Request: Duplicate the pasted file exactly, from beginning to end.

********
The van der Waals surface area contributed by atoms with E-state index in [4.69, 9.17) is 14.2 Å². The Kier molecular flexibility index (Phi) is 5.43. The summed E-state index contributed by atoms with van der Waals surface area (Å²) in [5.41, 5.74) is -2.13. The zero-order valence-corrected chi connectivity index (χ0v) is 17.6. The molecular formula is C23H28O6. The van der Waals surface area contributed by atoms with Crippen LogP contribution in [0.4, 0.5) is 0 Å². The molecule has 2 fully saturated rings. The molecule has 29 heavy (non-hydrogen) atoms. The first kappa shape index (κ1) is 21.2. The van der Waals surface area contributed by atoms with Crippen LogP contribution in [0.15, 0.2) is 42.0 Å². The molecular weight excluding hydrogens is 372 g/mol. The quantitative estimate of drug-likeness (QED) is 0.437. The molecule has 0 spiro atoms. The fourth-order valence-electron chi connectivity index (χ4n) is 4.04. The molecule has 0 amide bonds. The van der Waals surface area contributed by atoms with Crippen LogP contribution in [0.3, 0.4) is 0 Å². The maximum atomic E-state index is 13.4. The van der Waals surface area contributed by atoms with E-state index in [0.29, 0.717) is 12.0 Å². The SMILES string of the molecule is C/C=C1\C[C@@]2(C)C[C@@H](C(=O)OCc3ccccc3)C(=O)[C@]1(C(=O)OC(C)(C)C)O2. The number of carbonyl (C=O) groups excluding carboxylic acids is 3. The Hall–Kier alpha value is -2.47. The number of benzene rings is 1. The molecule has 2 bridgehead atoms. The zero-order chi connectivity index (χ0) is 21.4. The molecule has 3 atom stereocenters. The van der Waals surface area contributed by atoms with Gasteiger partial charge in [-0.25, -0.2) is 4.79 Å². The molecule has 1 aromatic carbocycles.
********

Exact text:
The van der Waals surface area contributed by atoms with E-state index in [4.69, 9.17) is 14.2 Å². The Kier molecular flexibility index (Phi) is 5.43. The summed E-state index contributed by atoms with van der Waals surface area (Å²) in [5.41, 5.74) is -2.13. The zero-order valence-corrected chi connectivity index (χ0v) is 17.6. The molecular formula is C23H28O6. The van der Waals surface area contributed by atoms with Crippen LogP contribution in [0.4, 0.5) is 0 Å². The molecule has 2 fully saturated rings. The molecule has 29 heavy (non-hydrogen) atoms. The first kappa shape index (κ1) is 21.2. The van der Waals surface area contributed by atoms with Crippen LogP contribution in [0.15, 0.2) is 42.0 Å². The molecular weight excluding hydrogens is 372 g/mol. The quantitative estimate of drug-likeness (QED) is 0.437. The molecule has 0 spiro atoms. The fourth-order valence-electron chi connectivity index (χ4n) is 4.04. The molecule has 0 amide bonds. The van der Waals surface area contributed by atoms with Crippen LogP contribution in [0.3, 0.4) is 0 Å². The maximum atomic E-state index is 13.4. The van der Waals surface area contributed by atoms with E-state index in [0.29, 0.717) is 12.0 Å². The SMILES string of the molecule is C/C=C1\C[C@@]2(C)C[C@@H](C(=O)OCc3ccccc3)C(=O)[C@]1(C(=O)OC(C)(C)C)O2. The number of carbonyl (C=O) groups excluding carboxylic acids is 3. The Hall–Kier alpha value is -2.47. The number of benzene rings is 1. The molecule has 2 bridgehead atoms. The zero-order chi connectivity index (χ0) is 21.4. The molecule has 3 atom stereocenters. The van der Waals surface area contributed by atoms with Gasteiger partial charge in [-0.25, -0.2) is 4.79 Å². The molecule has 1 aromatic carbocycles.